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Grant Details

Grant Number: 5R03CA137791-02 Interpret this number
Primary Investigator: Ulrich, Cornelia
Organization: Fred Hutchinson Cancer Research Center
Project Title: Nsaids, Genetic Variability, and Colorectal Cancer Survival
Fiscal Year: 2009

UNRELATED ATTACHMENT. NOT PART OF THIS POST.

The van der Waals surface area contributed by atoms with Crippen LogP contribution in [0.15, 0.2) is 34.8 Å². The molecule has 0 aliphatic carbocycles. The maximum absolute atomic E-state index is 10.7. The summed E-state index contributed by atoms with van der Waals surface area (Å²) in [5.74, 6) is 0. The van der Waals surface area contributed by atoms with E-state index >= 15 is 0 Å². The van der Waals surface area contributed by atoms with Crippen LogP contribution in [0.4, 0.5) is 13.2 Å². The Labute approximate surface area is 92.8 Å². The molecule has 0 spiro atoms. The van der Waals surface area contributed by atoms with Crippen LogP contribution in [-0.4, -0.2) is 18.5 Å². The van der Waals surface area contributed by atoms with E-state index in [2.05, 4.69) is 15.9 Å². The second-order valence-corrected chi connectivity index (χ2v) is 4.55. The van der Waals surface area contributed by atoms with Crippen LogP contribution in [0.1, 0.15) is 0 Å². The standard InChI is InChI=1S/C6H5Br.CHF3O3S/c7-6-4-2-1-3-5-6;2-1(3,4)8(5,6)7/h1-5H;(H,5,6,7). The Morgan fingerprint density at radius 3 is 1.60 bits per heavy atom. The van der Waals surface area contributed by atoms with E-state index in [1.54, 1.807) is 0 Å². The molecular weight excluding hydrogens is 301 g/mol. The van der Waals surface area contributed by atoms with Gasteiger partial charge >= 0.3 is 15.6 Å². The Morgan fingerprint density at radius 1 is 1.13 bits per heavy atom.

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DESCRIPTION (provided by applicant): Colorectal cancer is a major public health problem in the United States and worldwide, with more than 150,000 new cases expected to be diagnosed in 2007 and more than 52,000 individuals expected to die from their disease. A multitude of factors may contribute to prognosis, including tumor characteristics, patient genetics, and lifestyle factors. Cancer survivors are faced with many difficult decisions, including what they can do to improve their chances of survival and well-being. Unfortunately, we are far from making science-based recommendations. Non-steroidal anti-inflammatory drugs (NSAIDs) are commonly available and are effective chemopreventive agents against colorectal carcinogenesis. However, it is currently unknown whether they are similarly beneficial for use among cancer survivors. The goal of this research is to examine whether the advantages of NSAIDs in reducing colorectal cancer incidence extend to reducing mortality, particularly in subsets defined by genetic susceptibility. Specifically we will 1) examine among colorectal cases with local/regional disease whether prognosis is related to NSAID use, evaluated prior to diagnosis, and 2) determine if NSAID-related genotypes are related to survival. As a secondary aim, we plan to explore whether associations with genetic factors differ by NSAID use (gene-NSAID interaction). To accomplish these aims we will analyze data from the Seattle Colorectal Cancer Family Registry (CCFR), a site in the multi-centered international NIH-funded Colorectal Cancer Family Registry. Eligible cases will be from this population based on cases of colorectal cancer enrolled from 1998-2002 (n=1560). All cases completed a standardized assessment of NSAID use, including type, recency, and duration, as well as other known and suspected risk factors for colorectal cancer. Genotyping of polymorphisms in genetic polymorphisms in NSAID metabolism and prostaglandin synthesis (n=1268) is currently getting completed under separate funding. Follow up for vital status, and cause of death using data linkages will be completed for all cases and will include a median 7.5 years of follow-up. The proposed study will address critical questions of colorectal cancer prognosis and the Seattle CCFR is uniquely suited for this research, because of its large number of population-based colorectal cancer cases, the high prevalence of NSAID use, biospecimens and clinical data collected, and genotyping underway. Thus, the proposed study will be highly cost-effective. Results from this study will yield potentially important information for cancer patients and clinicians. It will also provide important insights into the biology of this common cancer.

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